Tropical Storm Harvey was the eighth named storm of the 1999 Atlantic hurricane season. Harvey formed from a tropical wave that exited the coast of Africa on September 4. On September 19, the wave organized enough to be classified as a tropical depression while located in the central Gulf of Mexico. Harvey peaked as a 60 mph tropical storm with a pressure of 994 mb. Harvey moved north, then east and made landfall along Florida's western coast as a tropical storm. Harvey produced flooding that caused damage in Florida and South Carolina, amounting to $15,000,000 (1999 USD).
Harvey caused no reported fatalities, and, as stated above, $15,000,000 (1999 USD) in damage.
|Formation||September 19, 1999|
|Dissipation||September 22, 1999|
|Highest winds||60 mph|
|Lowest pressure||994 mbar|
|Damages||$15,000,000 (1999 USD)|
|Areas affected||Florida, Bahamas, East Coast of the United States, Atlantic Canada|
A tropical wave moved off the African coast on September 4. The wave moved westward across the Atlantic Ocean, but did not develop into a tropical depression because of the outflow from powerful Hurricane Floyd. By September 16, Floyd's outflow lessened as Floyd moved northwest. This reduction in wind shear allowed the wave to organize over the western Carribean Sea. At this time, satellite imagery indicate that a broad circulation was forming within the wave. For the next two days, the wave drifted northward into the central Gulf of Mexico. By September 18, the center of circulation was over the southeastern Gulf of Mexico. By September 19, convection within the wave began to increase and a buoy reported sustained winds of 35 mph, and this later prompted the National Hurricane Center to designate the wave as Tropical Depression Ten at 0600 UTC on September 19. After forming, the depression was located 300 miles southwest of St. Petersburg, Florida. Strong westerly wind shear aloft disrupted the depression's center of circulation. As a result, the center was relocated to the northwest of the deep convection. In addition, the shearing allowed dry air to enter the storm. In spite of the unfavorable conditions aloft, the depression strengthened, and became Tropical Storm Harvey just hours after becoming a depression.
Harvey peaked as a 60 mph tropical storm before striking near Everglades City, Florida on September 21. Hours after landfall, Harvey's center became disorganized and was absorbed by a nearby extratropical cyclone over South Carolina. Harvey's remnants merged with another extratropical cyclone on September 22.
Forecasters at the National Hurricane Center and National Weather Service began issuing advisories on September 19 for Harvey. At 11:00 PM EST on September 19, a Tropical Storm Watch was issued from Bonita Beach to Suwannee River, Florida. On September 20, the Tropical Storm Watch was upgraded to a Tropical Storm Warning as Harvey neared the coast. Later on, the warning area was extended to include Cape Sable, Florida to the north and areas west of Florida City to the south. The National Hurricane Center forecast that Harvey would cross southern Florida and then move up the East Coast of the United States, and also bring heavy rainfall to North Carolina, which was already hard hit by flooding from Hurricane Floyd just days earlier. Because of the threat from Harvey, Florida Governor Jeb Bush put 56 counties in Florida under a state of emergency. In addition, schools in Collier County, Lee County, and Fort Myers were closed due to the threat of street flooding. In Tampa, voluntary evacuations were issued and residents living in mobile homes and low-lying areas left for storm shelters.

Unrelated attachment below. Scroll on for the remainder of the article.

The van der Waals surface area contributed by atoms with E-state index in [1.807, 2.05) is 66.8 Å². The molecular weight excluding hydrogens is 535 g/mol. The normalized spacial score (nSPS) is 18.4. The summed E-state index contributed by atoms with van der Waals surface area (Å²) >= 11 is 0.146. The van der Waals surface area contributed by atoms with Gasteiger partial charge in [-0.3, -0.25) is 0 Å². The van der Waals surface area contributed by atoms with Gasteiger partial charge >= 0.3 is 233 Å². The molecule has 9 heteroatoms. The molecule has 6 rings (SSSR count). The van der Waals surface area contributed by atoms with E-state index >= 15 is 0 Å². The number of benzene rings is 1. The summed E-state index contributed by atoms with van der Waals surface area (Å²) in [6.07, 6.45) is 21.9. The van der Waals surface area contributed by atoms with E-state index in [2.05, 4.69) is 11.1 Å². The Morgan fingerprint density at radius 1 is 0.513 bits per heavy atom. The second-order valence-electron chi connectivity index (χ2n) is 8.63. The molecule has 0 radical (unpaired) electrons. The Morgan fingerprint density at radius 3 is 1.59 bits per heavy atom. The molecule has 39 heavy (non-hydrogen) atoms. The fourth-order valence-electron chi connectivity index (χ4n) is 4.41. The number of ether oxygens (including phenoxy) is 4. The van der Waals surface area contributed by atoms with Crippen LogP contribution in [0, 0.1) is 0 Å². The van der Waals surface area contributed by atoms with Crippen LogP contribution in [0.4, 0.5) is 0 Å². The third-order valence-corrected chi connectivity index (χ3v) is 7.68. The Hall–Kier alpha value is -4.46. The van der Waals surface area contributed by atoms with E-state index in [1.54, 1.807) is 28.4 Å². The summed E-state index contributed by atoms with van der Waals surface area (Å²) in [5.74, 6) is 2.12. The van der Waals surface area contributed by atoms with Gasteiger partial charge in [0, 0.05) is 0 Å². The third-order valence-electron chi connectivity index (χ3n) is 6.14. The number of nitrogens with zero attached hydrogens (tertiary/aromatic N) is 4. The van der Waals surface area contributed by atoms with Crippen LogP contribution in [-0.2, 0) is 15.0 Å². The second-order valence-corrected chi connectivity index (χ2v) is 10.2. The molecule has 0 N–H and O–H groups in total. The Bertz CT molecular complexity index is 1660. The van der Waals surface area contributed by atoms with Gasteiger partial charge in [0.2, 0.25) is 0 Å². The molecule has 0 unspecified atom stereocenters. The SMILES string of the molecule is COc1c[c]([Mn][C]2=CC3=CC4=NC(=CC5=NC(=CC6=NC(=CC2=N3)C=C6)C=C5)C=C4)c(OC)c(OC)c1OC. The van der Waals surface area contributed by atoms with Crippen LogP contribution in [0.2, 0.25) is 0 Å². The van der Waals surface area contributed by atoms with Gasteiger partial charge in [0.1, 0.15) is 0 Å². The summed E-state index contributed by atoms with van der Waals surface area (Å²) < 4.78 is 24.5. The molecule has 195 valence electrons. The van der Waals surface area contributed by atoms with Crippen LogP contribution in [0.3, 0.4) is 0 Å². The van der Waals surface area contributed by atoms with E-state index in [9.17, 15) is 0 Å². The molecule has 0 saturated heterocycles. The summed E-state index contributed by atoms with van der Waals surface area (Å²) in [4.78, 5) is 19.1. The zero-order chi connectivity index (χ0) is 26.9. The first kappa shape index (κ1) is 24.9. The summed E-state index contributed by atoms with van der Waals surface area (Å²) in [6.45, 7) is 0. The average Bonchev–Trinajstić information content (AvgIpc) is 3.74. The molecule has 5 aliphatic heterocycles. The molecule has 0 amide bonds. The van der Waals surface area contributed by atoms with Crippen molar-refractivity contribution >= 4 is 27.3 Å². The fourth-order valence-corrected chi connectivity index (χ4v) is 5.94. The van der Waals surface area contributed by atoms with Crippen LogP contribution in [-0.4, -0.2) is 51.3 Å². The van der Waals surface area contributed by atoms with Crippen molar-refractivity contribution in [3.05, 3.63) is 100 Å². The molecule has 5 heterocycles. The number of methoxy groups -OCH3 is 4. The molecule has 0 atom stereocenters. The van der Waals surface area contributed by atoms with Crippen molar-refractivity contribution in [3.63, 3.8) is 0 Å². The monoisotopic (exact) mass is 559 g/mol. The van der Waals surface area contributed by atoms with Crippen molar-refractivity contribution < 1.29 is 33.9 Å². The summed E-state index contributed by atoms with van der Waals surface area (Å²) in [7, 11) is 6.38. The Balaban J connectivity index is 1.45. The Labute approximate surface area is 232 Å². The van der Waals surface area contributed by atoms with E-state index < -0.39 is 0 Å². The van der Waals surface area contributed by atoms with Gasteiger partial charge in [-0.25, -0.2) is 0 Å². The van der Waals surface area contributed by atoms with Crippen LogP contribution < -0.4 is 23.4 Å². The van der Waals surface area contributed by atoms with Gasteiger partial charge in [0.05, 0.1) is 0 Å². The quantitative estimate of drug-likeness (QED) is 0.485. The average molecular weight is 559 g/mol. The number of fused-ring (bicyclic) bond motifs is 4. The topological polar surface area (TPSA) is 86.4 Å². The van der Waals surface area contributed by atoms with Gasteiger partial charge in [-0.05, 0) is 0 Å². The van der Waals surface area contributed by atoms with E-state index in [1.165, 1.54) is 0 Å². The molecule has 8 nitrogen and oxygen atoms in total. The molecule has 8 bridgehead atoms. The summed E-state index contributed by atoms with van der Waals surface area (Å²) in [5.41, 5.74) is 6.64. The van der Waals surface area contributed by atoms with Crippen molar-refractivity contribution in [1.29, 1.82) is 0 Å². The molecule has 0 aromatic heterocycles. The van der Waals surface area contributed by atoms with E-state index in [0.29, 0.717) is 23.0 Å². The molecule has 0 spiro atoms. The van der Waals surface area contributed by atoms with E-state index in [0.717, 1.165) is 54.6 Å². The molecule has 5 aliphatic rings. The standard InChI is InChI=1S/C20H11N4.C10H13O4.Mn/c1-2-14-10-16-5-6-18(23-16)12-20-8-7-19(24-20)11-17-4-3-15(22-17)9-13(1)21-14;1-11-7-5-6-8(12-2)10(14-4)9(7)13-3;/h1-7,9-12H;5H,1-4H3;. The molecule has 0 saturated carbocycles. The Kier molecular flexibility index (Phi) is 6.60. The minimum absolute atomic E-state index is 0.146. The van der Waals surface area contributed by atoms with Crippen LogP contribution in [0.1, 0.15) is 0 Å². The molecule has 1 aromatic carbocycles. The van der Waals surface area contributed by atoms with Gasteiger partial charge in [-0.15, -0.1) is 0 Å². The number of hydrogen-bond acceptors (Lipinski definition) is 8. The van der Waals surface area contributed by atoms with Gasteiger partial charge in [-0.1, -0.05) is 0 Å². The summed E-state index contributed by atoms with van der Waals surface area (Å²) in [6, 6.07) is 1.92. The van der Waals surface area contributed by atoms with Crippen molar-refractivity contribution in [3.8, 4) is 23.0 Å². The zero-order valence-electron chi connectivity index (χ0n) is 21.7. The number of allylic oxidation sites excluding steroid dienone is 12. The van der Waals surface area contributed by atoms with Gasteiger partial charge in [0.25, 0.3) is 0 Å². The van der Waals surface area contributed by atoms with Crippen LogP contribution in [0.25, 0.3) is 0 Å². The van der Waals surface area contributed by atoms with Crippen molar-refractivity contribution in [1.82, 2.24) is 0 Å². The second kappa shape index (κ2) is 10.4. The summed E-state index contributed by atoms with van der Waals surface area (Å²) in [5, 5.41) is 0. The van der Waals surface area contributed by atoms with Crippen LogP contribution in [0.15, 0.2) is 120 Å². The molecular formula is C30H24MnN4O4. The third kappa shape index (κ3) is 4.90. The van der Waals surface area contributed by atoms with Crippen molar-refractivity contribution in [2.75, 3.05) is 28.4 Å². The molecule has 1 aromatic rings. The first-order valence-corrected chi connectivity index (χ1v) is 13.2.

In Florida, where Harvey made landfall, winds reached as high as 37 mph in Key West. The rest of the Florida Keys reported a storm surge of 1 foot, and winds as high as 54 mph. A wind gauge at the Turkey Point Nuclear Power Plant reported winds of 53 mph, and Dade County reported winds of up to 55 mph. Harvey dropped 10.5 inches of rain across Collier County. Rainfall of 5.53-6.72 inches were reported in Immokalee, as well as Everglades City. The heavy rainfall from Harvey caused isolated street flooding in Lee County and two houses in Bonita Springs suffered flood damage. Harvey produced a storm surge of 2-3 feet along the southern Florida coast. The surge caused street flooding near the Everglades City. In Escambia County, minor coastal flooding was reported near Highway 399 as Harvey caused tides to rise 2.6 feet above normal. In addition, Harvey spawned two weak tornadoes, one of which did minimal damage. Total damage from Harvey in Florida amounted to $15,000,000 (1999 USD).
Bahamas and East Coast of the United States
In the northern Bahamas, Harvey's remnants produced heavy rainfall caused minor flooding. In Georgia, Harvey's outer rainbands dropped 1 inch of rain. In addition, the remnants of Harvey produced hail measuring 1-1.75 inches in diameter. Also, lightning from Harvey's remnants caused $150,000 (1999 USD) in damage to two houses in Georgia. In Cobb County, a thunderstorm embedded within Harvey's rainbands produced winds as high as 78 mph. Elsewhere in the state of Georgia, more thunderstorms caused tree damage totaling to $18,000 (1999 USD), as well as one injury. In South Carolina, heavy rainfall from Harvey's remnants produced flash flooding in Camden County. Elsewhere in South Carolina, Harvey's remnants produced dime-size hail in Oconee County.
In Nova Scotia and New Brunswick, Harvey's remnants produced 9.8-11.9 inches of rain. In Labrador, rainfall of up to 3.9 inches was reported from Harvey's remnants.
Lack of Retirement
Because damage was minimal, the name Harvey was not retired in the Spring of 2000 by the World Meteorological Organization. It was used again in 2005, and is on the list of names to be used for the 2011 Atlantic hurricane season.